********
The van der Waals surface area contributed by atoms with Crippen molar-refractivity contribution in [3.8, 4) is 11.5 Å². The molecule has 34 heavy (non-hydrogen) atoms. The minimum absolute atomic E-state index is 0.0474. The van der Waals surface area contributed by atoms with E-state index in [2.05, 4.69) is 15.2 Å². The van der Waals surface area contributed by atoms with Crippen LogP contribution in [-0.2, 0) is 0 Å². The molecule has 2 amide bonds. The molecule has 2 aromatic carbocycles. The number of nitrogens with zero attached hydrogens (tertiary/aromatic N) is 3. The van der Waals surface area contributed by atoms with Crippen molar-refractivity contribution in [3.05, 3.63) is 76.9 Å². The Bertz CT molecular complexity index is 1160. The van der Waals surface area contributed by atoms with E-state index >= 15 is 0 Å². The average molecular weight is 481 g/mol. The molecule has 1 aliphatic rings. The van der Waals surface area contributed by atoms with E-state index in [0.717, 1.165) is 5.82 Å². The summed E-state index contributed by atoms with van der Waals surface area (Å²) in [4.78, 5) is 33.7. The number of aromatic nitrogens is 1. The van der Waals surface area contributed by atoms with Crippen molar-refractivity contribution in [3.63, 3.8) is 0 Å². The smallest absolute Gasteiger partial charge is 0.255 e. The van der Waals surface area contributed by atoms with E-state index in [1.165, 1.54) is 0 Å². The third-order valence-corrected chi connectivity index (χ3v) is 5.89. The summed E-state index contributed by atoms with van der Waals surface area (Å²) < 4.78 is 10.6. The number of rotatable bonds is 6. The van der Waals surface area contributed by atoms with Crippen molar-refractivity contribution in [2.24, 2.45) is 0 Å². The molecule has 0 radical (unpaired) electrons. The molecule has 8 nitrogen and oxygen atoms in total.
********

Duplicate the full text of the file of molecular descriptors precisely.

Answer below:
The van der Waals surface area contributed by atoms with Crippen molar-refractivity contribution in [3.8, 4) is 11.5 Å². The molecule has 34 heavy (non-hydrogen) atoms. The minimum absolute atomic E-state index is 0.0474. The van der Waals surface area contributed by atoms with E-state index in [2.05, 4.69) is 15.2 Å². The van der Waals surface area contributed by atoms with Crippen LogP contribution in [-0.2, 0) is 0 Å². The molecule has 2 amide bonds. The molecule has 2 aromatic carbocycles. The number of nitrogens with zero attached hydrogens (tertiary/aromatic N) is 3. The van der Waals surface area contributed by atoms with Crippen molar-refractivity contribution in [3.05, 3.63) is 76.9 Å². The Bertz CT molecular complexity index is 1160. The van der Waals surface area contributed by atoms with E-state index >= 15 is 0 Å². The average molecular weight is 481 g/mol. The molecule has 1 aliphatic rings. The van der Waals surface area contributed by atoms with E-state index in [0.717, 1.165) is 5.82 Å². The summed E-state index contributed by atoms with van der Waals surface area (Å²) in [4.78, 5) is 33.7. The number of aromatic nitrogens is 1. The van der Waals surface area contributed by atoms with Crippen molar-refractivity contribution in [3.63, 3.8) is 0 Å². The smallest absolute Gasteiger partial charge is 0.255 e. The van der Waals surface area contributed by atoms with E-state index in [1.165, 1.54) is 0 Å². The third-order valence-corrected chi connectivity index (χ3v) is 5.89. The summed E-state index contributed by atoms with van der Waals surface area (Å²) < 4.78 is 10.6. The number of rotatable bonds is 6. The van der Waals surface area contributed by atoms with Crippen molar-refractivity contribution in [2.24, 2.45) is 0 Å². The molecule has 0 radical (unpaired) electrons. The molecule has 8 nitrogen and oxygen atoms in total.